Becker’s theory—the denial of death—shines light on what we ordinarily keep in the darkness. It’s anxiety lurking within our darkness. Anxiety here refers to our fear of non-being, our fear of dropping from existence into non-existence. Anxiety is a perpetual existential threat.
This fundamental anxiety lies below consciousness. Yet, like a volcano, anxiety is ever ready to erupt into violence. Our violence has a purpose, namely, to steal the life force of someone else. To think we can prevent our own death by stealing life from others is a delusion, of course, as we just noted. But it’s a powerful delusion. This delusion drives history.
This theory—the denial of death—places the Jewish Ernst Becker at the same barbecue with Christian theologians Reinhold Niebuhr and Paul Tillich. All three grasp the same insight: anxiety provides the garden within which human sin grows. When I wrote my first book on sin, Sin-Radical Evil in Soul and Society(Peters 1993), I started where these three thinkers had left off.
The Afterlife? What do our religions teach?
Death and the possibility of an afterlife generate religious hopes like soccer’s World Cup generates fan excitement.
Does religion support the denial of death? Some critics, such as Christel Manning, reduce religion to only the denial of death.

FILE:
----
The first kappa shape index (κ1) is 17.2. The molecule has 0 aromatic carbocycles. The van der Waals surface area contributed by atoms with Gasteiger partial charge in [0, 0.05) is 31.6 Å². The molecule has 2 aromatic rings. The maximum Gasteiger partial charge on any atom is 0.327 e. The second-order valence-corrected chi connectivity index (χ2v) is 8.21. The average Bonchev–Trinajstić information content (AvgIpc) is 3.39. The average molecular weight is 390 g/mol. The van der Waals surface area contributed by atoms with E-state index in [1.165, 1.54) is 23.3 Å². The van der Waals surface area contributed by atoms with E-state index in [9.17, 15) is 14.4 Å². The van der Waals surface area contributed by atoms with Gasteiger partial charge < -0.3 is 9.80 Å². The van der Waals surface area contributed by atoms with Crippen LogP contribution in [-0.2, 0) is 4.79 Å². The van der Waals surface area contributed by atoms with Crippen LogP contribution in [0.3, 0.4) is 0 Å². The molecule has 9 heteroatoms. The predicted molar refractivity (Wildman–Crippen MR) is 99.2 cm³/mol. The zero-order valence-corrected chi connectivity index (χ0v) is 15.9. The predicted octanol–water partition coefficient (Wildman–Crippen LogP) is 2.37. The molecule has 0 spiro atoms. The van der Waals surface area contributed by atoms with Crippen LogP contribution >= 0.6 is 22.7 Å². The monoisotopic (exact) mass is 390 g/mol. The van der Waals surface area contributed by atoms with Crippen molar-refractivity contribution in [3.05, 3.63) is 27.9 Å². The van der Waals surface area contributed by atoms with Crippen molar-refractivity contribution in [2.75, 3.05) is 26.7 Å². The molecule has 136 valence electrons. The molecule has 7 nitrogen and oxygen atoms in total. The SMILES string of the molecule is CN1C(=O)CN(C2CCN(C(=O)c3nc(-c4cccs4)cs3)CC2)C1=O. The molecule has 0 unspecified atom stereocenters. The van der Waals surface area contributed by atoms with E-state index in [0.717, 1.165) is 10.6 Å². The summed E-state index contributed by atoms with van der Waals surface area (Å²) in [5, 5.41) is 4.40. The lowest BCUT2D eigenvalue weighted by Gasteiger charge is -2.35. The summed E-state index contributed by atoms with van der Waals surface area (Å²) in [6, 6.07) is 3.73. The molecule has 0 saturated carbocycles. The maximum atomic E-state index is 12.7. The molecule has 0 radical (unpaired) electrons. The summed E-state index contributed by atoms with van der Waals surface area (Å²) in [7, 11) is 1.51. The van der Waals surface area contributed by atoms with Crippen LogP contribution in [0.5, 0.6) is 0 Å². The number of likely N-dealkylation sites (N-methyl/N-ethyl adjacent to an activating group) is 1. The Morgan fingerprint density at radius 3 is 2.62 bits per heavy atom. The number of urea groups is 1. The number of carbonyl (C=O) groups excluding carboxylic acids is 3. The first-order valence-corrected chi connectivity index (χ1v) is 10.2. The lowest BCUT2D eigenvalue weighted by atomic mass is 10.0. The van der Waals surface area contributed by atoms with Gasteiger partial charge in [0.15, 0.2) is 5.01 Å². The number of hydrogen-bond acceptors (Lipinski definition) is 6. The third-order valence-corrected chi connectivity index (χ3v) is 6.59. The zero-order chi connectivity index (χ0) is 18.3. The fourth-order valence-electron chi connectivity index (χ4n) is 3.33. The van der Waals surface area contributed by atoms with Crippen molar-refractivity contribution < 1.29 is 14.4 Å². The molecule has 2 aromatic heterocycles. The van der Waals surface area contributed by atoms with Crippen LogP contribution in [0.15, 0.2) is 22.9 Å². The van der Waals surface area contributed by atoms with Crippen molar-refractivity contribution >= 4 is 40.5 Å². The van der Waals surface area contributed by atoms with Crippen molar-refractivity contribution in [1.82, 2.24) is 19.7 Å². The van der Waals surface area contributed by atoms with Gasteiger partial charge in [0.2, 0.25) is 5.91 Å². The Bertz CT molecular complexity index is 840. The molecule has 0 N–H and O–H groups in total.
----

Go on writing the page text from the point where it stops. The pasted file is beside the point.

“Religion also answers questions about what happens after death, whether through complex and varied conceptions of reincarnation in Buddhism and Hinduism, or through comforting beliefs that we will see loved ones again in heaven, as in some Christian traditions.”
Whether “denial of death” is the right term or not, it is certainly the case that death and afterlife are cooking on religion’s front burner.
What are the afterlife possibilities? Let me list some eschatological possibilities that have appeared in human history over the last five thousand years or so.
- The Denial of Death
- Naturalism: When yer dead yer dead!
- Astral Body? Ka? Or Angel?
- Third Day Afterlife
- Immortal Soul
- Near Death Experiences
- Communication with the Dead
- Absorption into the Mystical Infinite
- Resurrection of the Body
My plan in this series of posts on “Afterlife” is to look at a number of religious and philosophical possibilities. Could any of them be true? Could any of them provide comfort in the face of existential anxiety? Get ready to click.
Faith as the Antidote to Denial of Death
The single most effective antidote to denial of death is faith. I mean faith as trust. If you trust, you don’t sin. The people around you will like you better if they feel unthreatened. People around you will feel comfortable when they become confient that you will not attempt to steal their life force. Your disposition of trust will elicit others’ trust in you.
Writing in The Christian Century, Samuel Wells parses faith into two: belief and trust. He says he prefers trust.